Illustrated novel:

Why must everything change!

The project

In 2006, the Ministry for Family and Social Affairs of the Madrid government published a novel written by Carmen Olaechea and illustrated by me. It is titled “Why must everything change!” (Original title: “¡Por qué todo tiene que cambiar!” 128 pages, 45 color illustrations). The bookforms part of the collection “The family relates”, which aims to underline the importance of the family in society. The novel’s first edition of 100,000 copies has been distributed to schools, libraries, and organizations in the field of family and social affairs. The audiences are children between 9 and 13 years, families, educators, and other adults with a personal or professional interest in the subject.

What is the story about?

The Minister of Family and Social Affairs writes in her prologue to the book:

“With the story “Why must everything change!” we want to offer a tale to be read in the family, and invite the readers to reflect on the situations and conflicts of the protagonists. It is a tender text that feels familiar and yet entertaining, accompanied by colorful and detailed illustrations. Like many children whose divorced parents find a new spouse, also Ana, the main character, has mixed feelings, which burden and confuse her, and make her resist the emerging changes in her life. The book does not only tell how Ana adjusts herself to the new conditions, but also describes her profound inner transformation triggered by new members entering her family. Love and unremitting dialogue provide the principal guidance of this change; time, respect and honesty of all persons involved allow sustaining and overcoming even painful moments”.

How did the illustration evolve?

From the depth of my heart. What Carmen Olaechea tells in her story happened also to herself, her sons, their father and me, Carmen’s new husband. Some may say that, what she describes is too good to be true; too good to be invented, I say.

On the basis of a draft manuscript, we spent long days talking about the milestones of the inner development of the characters, and of those particular moments whose significance might yet gain depth by being illustrated: not because such moments were particularly figurative themselves, but because they permitted grasping the rich inner life of the actors. This led us to a first list of possible illustrations. So far so good. However, it is one thing to know that one of the future images would show Ana receiving a flower bouquet from her mother’s new partner when he and his two sons paid their first visit. But it is quite a different matter to decide what this image should focus on – on the adult man handing the flowers to the girl? On the hands of both in the brief moment when both hold the bouquet simultaneously? On Ana’s surprised face? There are a million possibilities to visualize one instant in a person’s life, and moreover: there exist as many interpretations of what, in this very moment, occurs in that person’s inner life. Does Ana feel only surprise? Or, surprise mixed with reproach? Or, surprise interwoven with embarrassment, pride or confusion? In this concrete case, I decided to put the focus on the flowers that cover Ana’s face almost entirely while the girl puts her nose deep into the bouquet, filling her lungs with the perfume of the flowers. The man is invisible (“out of the picture”) – I was looking but for this eternal split second when the girl is perfectly alone with the flowers. Is she opening herself to the new? Is she hiding? Has she become oblivious of the circumstances and all around her?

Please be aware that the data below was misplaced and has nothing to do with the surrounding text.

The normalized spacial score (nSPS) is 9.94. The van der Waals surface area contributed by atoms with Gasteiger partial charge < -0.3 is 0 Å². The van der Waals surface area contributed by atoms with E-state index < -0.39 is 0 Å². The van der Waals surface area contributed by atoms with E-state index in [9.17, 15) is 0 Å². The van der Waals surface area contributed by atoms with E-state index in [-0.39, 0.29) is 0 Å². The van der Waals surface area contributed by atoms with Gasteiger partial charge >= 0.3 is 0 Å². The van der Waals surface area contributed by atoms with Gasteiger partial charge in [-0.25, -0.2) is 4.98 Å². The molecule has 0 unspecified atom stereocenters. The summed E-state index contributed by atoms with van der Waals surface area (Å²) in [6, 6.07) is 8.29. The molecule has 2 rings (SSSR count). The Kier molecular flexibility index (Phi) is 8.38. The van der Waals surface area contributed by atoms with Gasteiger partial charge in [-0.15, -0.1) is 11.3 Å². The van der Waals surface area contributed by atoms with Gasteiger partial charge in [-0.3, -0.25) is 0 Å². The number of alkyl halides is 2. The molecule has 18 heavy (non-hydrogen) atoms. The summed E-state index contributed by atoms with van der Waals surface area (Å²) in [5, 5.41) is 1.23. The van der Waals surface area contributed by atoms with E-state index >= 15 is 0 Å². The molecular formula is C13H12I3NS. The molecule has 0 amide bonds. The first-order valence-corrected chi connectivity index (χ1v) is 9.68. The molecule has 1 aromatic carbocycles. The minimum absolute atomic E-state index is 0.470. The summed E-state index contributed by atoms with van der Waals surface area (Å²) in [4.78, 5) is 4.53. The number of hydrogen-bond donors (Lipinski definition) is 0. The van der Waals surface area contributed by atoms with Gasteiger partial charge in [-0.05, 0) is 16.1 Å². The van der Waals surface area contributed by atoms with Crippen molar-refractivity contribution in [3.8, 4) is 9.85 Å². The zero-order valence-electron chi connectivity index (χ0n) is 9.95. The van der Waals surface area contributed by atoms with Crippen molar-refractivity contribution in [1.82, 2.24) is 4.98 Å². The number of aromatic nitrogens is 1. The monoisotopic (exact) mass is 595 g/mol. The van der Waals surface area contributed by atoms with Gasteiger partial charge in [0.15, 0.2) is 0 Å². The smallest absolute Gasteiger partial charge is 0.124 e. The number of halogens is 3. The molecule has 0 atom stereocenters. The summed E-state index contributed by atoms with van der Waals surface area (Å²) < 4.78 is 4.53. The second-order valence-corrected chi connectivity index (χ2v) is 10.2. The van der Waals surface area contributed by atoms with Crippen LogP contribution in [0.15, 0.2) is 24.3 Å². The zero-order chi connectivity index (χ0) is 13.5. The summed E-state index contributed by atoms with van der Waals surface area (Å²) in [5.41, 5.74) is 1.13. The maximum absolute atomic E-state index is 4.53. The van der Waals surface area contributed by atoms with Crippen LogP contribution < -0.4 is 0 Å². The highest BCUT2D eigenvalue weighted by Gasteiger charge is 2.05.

That is how the images emerged. They are challenging for children between 9 and 13 years, for they are considerably abstract and of a humor, which withdraws from rapid glances and only reveals itself to the patient and scrutinizing. Yet I do believe that young persons of that age – in the maturity of their infancy and shortly before entering adolescence – are wise. They do have access to complexity because they live and experience it every day. Would we help them if we offered them – in text or image – simplifications? Would they be able to enrich themselves if we sheltered them from the trademarks of poetry: ambiguity and uncertainty? No, I do not believe so. And, when adults have Carmen’s book in their hands: would not they too long for some poetic ambiguity?

What has changed?

For Ana and the other characters in the novel, change consists of new people, dynamics, challenges and opportunities entering their life. For me, it was the first time that the gates to the universe of colors swung open. Before, I had worked in black and white. Looking at my own life, I’d say: there is no happenchance.